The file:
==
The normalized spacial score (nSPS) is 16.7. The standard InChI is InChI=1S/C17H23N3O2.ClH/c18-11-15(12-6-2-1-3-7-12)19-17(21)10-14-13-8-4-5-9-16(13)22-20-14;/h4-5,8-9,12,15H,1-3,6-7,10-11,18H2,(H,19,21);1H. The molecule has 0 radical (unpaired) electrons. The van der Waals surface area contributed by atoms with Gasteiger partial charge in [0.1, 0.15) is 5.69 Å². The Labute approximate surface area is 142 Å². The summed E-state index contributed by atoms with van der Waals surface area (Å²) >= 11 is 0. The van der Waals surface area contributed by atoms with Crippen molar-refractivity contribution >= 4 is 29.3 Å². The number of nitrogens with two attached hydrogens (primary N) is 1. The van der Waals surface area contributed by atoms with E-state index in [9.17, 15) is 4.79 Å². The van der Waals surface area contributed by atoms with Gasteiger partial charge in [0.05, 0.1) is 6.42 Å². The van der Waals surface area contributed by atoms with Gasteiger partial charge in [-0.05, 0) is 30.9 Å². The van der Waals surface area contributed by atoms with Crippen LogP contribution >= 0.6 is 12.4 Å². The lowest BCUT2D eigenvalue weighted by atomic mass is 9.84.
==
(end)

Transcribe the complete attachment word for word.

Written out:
The normalized spacial score (nSPS) is 16.7. The standard InChI is InChI=1S/C17H23N3O2.ClH/c18-11-15(12-6-2-1-3-7-12)19-17(21)10-14-13-8-4-5-9-16(13)22-20-14;/h4-5,8-9,12,15H,1-3,6-7,10-11,18H2,(H,19,21);1H. The molecule has 0 radical (unpaired) electrons. The van der Waals surface area contributed by atoms with Gasteiger partial charge in [0.1, 0.15) is 5.69 Å². The Labute approximate surface area is 142 Å². The summed E-state index contributed by atoms with van der Waals surface area (Å²) >= 11 is 0. The van der Waals surface area contributed by atoms with Crippen molar-refractivity contribution >= 4 is 29.3 Å². The number of nitrogens with two attached hydrogens (primary N) is 1. The van der Waals surface area contributed by atoms with E-state index in [9.17, 15) is 4.79 Å². The van der Waals surface area contributed by atoms with Gasteiger partial charge in [0.05, 0.1) is 6.42 Å². The van der Waals surface area contributed by atoms with Gasteiger partial charge in [-0.05, 0) is 30.9 Å². The van der Waals surface area contributed by atoms with Crippen LogP contribution >= 0.6 is 12.4 Å². The lowest BCUT2D eigenvalue weighted by atomic mass is 9.84.